# Fortran: integer*4 vs integer(4) vs integer(kind=4)

In Fortran >=90, the best approach is use intrinsic functions to specify the precision you need — this guarantees both portability and that you get the precision that you need. For example, to obtain integers `i` and `my_int` that will support at least 8 decimal digits, you could use:

``````integer, parameter :: RegInt_K = selected_int_kind (8)
integer (kind=RegInt_K) :: i, my_int
``````

Having defined `RegInt_K` (or whatever name you select) as a `parameter`, you can use it throughout your code as a symbol. This also makes it easy to change the precision.

Requesting 8 or 9 decimal digits will typically obtain a 4-byte integer.

`integer*4` is an common extension going back to old FORTRAN to specify a 4-byte integer. Although, this syntax isn’t and was never standard Fortran.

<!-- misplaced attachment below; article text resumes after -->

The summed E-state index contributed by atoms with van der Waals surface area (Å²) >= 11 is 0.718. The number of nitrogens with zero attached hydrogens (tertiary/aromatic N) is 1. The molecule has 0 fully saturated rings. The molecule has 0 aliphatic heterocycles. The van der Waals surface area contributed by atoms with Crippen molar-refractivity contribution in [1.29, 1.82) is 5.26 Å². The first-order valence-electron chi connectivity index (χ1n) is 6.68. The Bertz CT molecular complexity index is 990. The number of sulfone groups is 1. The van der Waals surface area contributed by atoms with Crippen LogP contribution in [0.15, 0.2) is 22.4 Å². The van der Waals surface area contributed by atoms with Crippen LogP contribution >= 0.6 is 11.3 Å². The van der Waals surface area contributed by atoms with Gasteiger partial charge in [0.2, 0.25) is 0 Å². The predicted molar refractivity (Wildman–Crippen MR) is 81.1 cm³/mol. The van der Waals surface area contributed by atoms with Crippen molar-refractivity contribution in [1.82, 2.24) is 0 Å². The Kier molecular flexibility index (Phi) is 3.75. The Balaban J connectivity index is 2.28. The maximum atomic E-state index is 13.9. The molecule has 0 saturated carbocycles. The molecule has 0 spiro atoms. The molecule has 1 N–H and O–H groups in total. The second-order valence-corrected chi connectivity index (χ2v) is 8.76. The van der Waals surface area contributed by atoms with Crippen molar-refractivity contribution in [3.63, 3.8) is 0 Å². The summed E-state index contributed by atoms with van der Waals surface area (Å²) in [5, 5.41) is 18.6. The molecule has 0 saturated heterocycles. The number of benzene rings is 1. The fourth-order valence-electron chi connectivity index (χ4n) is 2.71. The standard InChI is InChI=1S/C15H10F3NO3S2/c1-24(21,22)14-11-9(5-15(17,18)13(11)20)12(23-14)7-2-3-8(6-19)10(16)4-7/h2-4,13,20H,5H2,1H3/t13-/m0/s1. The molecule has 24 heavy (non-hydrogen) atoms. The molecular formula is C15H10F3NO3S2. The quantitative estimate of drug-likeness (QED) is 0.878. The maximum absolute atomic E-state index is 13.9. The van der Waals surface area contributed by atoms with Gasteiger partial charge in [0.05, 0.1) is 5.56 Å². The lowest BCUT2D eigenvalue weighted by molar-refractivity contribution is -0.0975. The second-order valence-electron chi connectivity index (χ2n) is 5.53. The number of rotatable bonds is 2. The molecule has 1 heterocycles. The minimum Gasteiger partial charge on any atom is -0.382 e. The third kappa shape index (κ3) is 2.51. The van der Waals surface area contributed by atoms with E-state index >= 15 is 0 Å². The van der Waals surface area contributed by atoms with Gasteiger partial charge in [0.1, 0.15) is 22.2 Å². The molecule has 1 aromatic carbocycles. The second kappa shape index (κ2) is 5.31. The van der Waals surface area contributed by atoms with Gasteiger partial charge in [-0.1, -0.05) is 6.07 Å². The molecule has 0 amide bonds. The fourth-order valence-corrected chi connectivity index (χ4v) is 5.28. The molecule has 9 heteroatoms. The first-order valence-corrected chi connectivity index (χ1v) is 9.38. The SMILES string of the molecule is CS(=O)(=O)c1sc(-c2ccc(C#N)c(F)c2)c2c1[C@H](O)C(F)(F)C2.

`integer (4)` or `integer (RegInt_K)` are short for `integer (kind=4)` or `integer (kind=RegInt_K)`. `integer (4)` is not the same as `integer*4` and is non-portable — the language standard does not specify the numeric values of kinds. Most compilers use the `kind=4` for 4-byte integers — for these compilers `integer*4` and `integer(4)` will provide the same integer type — but there are exceptions, so `integer(4)` is non-portable and best avoided.

The approach for reals is similar.

UPDATE: if you don’t want to specify numeric types by the required precision, but instead by the storage that they will use, Fortran 2008 provides a method. reals and integers can be specified by the number of bits of storage after `use`ing the `ISO_FORTRAN_ENV` module, for example, for a 4-byte (32-bit) integer:

``````use ISO_FORTRAN_ENV
integer (int32) :: MyInt
``````

The gfortran manual has documentation under “intrinsic modules”.